Newman's fate is indicative of the Oxford Movement. After writing his final tract, #90, he became convinced that this whole notion of the three branches of Christianity was fatally flawed. The end result? He converted to Roman Catholicism. He was quickly ordained a priest in that church--and soon enough became a cardinal. In his wake, many of the Tractarians followed suit--for example, the poet Gerard Manley Hopkins.

In their converting, the Tractarians quickly lost their influence in the Church of England. Their opponents accused them of simply being clandestine proselytizers. And with the on-going suppression of and unrest in Ireland, such notions didn't play too well back in London, where Protestant feelings were running high--or back in Canterbury, for that matter. Newman himself was sued for libel because of certain lectures he gave on anti-Catholic sentiment at the time. He was forced to pay 100 pounds--although his legal bills mounted to over 14,000 pounds, a shocking sum for the mid-nineteenth century.

One thing we should note in all this: the "right" flank in the struggle within the Church of England was dominated by priests who would be considered to the "left" politically today. While they may have wanted to institute traditional liturgy and even nudge the church closer and closer to Rome, they were proponents of left-leaning political reforms like universal suffrage. This may be because many of the Tracterian priests who remained inside the Anglican church were pushed into small parishes in run-down cities and impoverished towns. They did their work among the poor--and so became political advocates for the downcast.

So it went for one side of the controversy in the church. You'll note that their "three branches theory" left out, oh, a good third of all the Christians in England, Scotland, and Wales at the time--that is, the evangelicals, represented by Quakers, Methodists, Baptists, Anabaptists, and a host of smaller, less discreet "low churchers." (Not to mention the Calvinist Presbyterians.) The evangelical spirit is alive and well in THE WARDEN, mostly in the person of John Bold.

And so on to Trollope--whose question is, how to be true to the liturgy without tipping over into Catholicism. Or better for his purposes, how to uphold tradition while still being a liberal.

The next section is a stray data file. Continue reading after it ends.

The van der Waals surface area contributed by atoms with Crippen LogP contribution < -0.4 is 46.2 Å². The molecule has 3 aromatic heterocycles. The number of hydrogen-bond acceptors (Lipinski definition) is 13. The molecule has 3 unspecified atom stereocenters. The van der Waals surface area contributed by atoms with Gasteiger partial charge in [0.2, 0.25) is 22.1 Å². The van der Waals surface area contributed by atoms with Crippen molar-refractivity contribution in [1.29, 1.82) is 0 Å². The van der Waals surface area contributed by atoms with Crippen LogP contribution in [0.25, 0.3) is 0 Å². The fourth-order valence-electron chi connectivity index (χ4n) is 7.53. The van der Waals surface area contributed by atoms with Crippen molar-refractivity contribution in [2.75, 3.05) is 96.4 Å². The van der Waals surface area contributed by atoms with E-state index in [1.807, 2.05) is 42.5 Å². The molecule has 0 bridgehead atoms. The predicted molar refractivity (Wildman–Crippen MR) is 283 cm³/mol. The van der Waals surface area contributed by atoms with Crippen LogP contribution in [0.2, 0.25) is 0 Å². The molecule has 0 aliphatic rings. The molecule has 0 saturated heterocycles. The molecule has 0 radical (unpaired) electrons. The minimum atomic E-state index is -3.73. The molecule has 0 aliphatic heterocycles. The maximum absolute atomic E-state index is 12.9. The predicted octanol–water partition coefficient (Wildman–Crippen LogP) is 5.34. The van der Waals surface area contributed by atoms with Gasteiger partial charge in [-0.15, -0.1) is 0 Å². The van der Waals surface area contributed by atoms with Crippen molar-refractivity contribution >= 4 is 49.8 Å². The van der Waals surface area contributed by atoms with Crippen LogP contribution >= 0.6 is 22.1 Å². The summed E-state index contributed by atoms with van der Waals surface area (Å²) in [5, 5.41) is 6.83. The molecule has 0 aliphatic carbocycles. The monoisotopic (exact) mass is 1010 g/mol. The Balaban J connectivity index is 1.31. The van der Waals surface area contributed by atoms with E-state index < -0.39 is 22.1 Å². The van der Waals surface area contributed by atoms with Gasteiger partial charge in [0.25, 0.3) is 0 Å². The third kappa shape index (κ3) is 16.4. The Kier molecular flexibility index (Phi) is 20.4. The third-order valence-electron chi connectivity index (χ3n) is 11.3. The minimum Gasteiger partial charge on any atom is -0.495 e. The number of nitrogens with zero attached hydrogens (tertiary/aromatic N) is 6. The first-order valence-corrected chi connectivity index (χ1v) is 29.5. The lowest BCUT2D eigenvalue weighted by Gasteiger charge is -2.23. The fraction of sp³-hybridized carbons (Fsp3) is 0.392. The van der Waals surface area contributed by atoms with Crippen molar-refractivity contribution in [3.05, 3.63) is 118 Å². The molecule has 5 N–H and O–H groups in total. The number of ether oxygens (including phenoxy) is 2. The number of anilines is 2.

Japan in the Edo Period

David Mitchell sets THE THOUSAND AUTUMNS OF JACOB DE ZOET at a distinct moment in history. While the European influence in and on Japan was beginning to fracture (and thus wane) by the 1790s, Japanese society was at its most stable.

This was the period of the Tokugawa shogunate. The Tokugawa family ruled a united Japan from 1603 until the collapse of their authority (and the end of Japanese isolation) in 1868. The family's seat of power was Edo--that is, modern-day Tokyo (as opposed to various older Japanese shrines like Osaka or tribal seats of power). And thus this period of history is sometimes referred to as "Edo Japan."

The shoguns were harsh military dictators who exerted enormous (although not always complete) influence over the ministers of justice, the military, the royal court, the imperial family, and even the emporer himself.

Before the rise of the Tokugawa family, Japan had been roiled in sectarian and tribal strife. The Tokugawa shoguns are credited with stabilizing the political structure and bringing Japan out of its version of the Dark Ages.

However, that credit is a tad misleading. Historian Edwin Reischauer has called the Edo period "centralized feudalism"--in other words, it is not a modern society as we in the West would call it but instead a sort of powerful and aggrandized Middle Ages in Japan in which the entire country operated as a fiefdom with the shogun as the lord of the manor.

Once the Tokugawa shoguns had solidified their control, they turned to confront the ever-increasing bands of European traders making their ways on shore. To do so, the shoguns focussed on Christianity as their control lever. In some ways, this was a mistake, as we'll see.

By 1622, samurai were executing missionairies. Repression became so bad that in 1637, a group of Catholic samurai (that is, Japanese warriors who had converted) rebelled against the Tokugawa shogunate and threatened to pull the country back into the religious and provincial chaos to which it had been subjected.

Intriguingly for our purposes, the reigning shogun called in the Protestant Dutch who ruthlessly put down the Catholic/samurai rebellion. As you can see, the shoguns believed that religion was a controlling lever in the Europeans' lives. Perhaps for the Catholic Portuguese, but not for the Dutch (and later English) Protestants who were already learning to sever their religion from their political and mercantile life.

The Portuguese were summarily expelled from Japan. The Dutch along with the Chinese were then instituted as the favored (that is, only) official trading partners--on the condition that the Dutch themselves never bring Christianity or any of its artifacts to Japan. The Dutch proved only too willing--and only too wily. The shoguns had imagined them cowed without their religion. The Dutch proved them wrong.

To further control the European influence, the Dutch were warehoused in trading camps like Dejima--which were little more than squalid prisons. Any other European who landed on Japanese soil was put to death without trial.